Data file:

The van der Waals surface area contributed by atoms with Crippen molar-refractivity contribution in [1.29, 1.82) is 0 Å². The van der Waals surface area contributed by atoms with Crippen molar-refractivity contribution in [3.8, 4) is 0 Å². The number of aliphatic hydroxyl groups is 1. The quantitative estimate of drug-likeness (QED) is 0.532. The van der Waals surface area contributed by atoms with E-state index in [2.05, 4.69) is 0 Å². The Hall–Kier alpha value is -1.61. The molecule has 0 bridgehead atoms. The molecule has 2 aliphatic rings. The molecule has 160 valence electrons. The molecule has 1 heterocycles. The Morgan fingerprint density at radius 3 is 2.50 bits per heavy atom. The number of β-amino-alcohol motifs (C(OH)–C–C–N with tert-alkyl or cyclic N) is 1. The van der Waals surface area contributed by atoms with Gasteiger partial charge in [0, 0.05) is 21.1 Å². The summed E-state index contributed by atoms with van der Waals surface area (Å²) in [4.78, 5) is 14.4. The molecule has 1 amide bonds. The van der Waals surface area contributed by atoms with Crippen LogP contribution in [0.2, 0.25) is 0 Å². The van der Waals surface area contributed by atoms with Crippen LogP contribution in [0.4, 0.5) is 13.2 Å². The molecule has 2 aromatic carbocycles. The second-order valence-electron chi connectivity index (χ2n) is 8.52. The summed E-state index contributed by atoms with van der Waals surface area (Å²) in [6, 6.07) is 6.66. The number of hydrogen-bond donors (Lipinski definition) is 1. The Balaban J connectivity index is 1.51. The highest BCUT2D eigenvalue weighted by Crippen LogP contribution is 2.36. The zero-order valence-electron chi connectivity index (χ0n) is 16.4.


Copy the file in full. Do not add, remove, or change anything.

The van der Waals surface area contributed by atoms with Crippen molar-refractivity contribution in [1.29, 1.82) is 0 Å². The van der Waals surface area contributed by atoms with Crippen molar-refractivity contribution in [3.8, 4) is 0 Å². The number of aliphatic hydroxyl groups is 1. The quantitative estimate of drug-likeness (QED) is 0.532. The van der Waals surface area contributed by atoms with E-state index in [2.05, 4.69) is 0 Å². The Hall–Kier alpha value is -1.61. The molecule has 0 bridgehead atoms. The molecule has 2 aliphatic rings. The molecule has 160 valence electrons. The molecule has 1 heterocycles. The Morgan fingerprint density at radius 3 is 2.50 bits per heavy atom. The number of β-amino-alcohol motifs (C(OH)–C–C–N with tert-alkyl or cyclic N) is 1. The van der Waals surface area contributed by atoms with Gasteiger partial charge in [0, 0.05) is 21.1 Å². The summed E-state index contributed by atoms with van der Waals surface area (Å²) in [4.78, 5) is 14.4. The molecule has 1 amide bonds. The van der Waals surface area contributed by atoms with Crippen LogP contribution in [0.2, 0.25) is 0 Å². The van der Waals surface area contributed by atoms with Crippen LogP contribution in [0.4, 0.5) is 13.2 Å². The molecule has 2 aromatic carbocycles. The second-order valence-electron chi connectivity index (χ2n) is 8.52. The summed E-state index contributed by atoms with van der Waals surface area (Å²) in [6, 6.07) is 6.66. The number of hydrogen-bond donors (Lipinski definition) is 1. The Balaban J connectivity index is 1.51. The highest BCUT2D eigenvalue weighted by Crippen LogP contribution is 2.36. The zero-order valence-electron chi connectivity index (χ0n) is 16.4.